Jan 21, 2012

Tasting Tip! Color or Colour, as it’s spelt in English.

Drinking wine is easy, fill up the glass and chug it down, wow feel the rush! Now that’s one way to consume wine but it’s not really in the spirit of things! If your pounding the plonk (rapidly consuming wine), whether you knock it back or sip and swirl, all things being equal and the same quantity consumed, the end result is the same right? Right, so look, if you want to get more knowledgeable about wine and therefore potentially enjoy it more; make getting to know it a more conscious choice.

So that being said, it’s not necessary to crawl in a gunny sack and jump in the deep end. Periodically we will be posting a tasting tip. If you miss any tips don’t spit the dummy, just search 'Tasting Tips" on the Blog Post Archive. Nothing too poncy, just some basic stuff so you can understand what the wankers are on about.

So let’s get to it! Visual observation is pretty much the first thing you should do; Fill the glass about one-third full and hold the glass by the stem as this limits the influence of heat from your hand warming the wine. Now concentrate on the color, intensity and clarity. Each requires a different way of looking at the wine in the glass. The true color of the wine is best judged by tilting the glass and looking at the wine through the rim, to see the variation from the deepest part of the liquid to its edges. Intensity can best be gauged by looking straight down through the wine from above. Clarity or whether the wine is brilliant, or cloudy with flotsam, is most evident when light is shining sideways through the glass.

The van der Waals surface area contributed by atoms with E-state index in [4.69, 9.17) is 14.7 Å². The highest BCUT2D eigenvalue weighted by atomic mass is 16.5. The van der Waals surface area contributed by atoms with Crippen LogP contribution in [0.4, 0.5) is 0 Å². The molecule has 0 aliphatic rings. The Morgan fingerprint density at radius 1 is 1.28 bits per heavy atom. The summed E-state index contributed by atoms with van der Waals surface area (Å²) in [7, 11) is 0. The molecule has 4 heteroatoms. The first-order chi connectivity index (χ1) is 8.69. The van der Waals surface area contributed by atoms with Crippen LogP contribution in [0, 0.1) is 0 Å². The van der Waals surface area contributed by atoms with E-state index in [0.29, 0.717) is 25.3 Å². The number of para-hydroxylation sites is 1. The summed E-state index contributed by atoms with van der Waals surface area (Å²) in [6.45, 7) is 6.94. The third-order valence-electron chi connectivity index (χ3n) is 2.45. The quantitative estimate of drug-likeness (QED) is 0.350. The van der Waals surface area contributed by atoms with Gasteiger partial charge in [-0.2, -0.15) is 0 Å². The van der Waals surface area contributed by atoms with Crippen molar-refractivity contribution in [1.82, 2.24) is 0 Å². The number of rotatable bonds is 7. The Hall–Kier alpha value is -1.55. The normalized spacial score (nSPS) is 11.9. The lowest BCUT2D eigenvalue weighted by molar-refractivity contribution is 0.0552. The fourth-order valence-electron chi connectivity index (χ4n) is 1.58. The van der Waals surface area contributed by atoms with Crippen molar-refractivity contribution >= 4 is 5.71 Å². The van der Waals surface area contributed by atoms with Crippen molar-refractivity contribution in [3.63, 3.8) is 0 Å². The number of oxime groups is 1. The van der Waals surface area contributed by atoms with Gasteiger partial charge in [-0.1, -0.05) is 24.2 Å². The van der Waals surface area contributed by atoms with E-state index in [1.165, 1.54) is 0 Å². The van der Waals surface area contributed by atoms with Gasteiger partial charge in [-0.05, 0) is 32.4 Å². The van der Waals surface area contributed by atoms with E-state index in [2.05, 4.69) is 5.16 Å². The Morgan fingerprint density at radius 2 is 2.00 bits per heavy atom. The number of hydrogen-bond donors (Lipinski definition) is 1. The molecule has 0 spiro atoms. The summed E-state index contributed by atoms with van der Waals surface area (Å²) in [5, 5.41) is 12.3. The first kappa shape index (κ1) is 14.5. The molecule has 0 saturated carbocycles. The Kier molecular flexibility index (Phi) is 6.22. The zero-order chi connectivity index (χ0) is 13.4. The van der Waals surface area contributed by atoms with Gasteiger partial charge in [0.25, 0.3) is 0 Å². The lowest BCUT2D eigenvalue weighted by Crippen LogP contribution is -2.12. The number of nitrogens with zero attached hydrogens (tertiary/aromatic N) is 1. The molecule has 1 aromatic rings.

Color: Color gives clues to a wines character. Wines based on Cabernet tend to show darker colors, looking toward purple, instead of the ruby tones associated with Pinot Noir. 

Intensity: Intensity relates to appearance. When evaluating appearance, intensity describes the concentration of color. The more concentrated and opaque a wine's color the higher its intensity. Common descriptors for color intensity are pale, medium or dark.

Clarity: Referring to the amount of suspended particulate matter in a wine, clarity is described in terms of the wines reflective quality; brilliant, clear, dull or hazy. An obvious or pronounced haziness may signify spoilage, while brilliant or clear wines are generally sound.

Pick up a few clues like this and you will be poncing it up with your wanker mates in no time.

Never forget that tasting wine is supposed to be fun.

Now that’s a tip!



Kiwi & Koala

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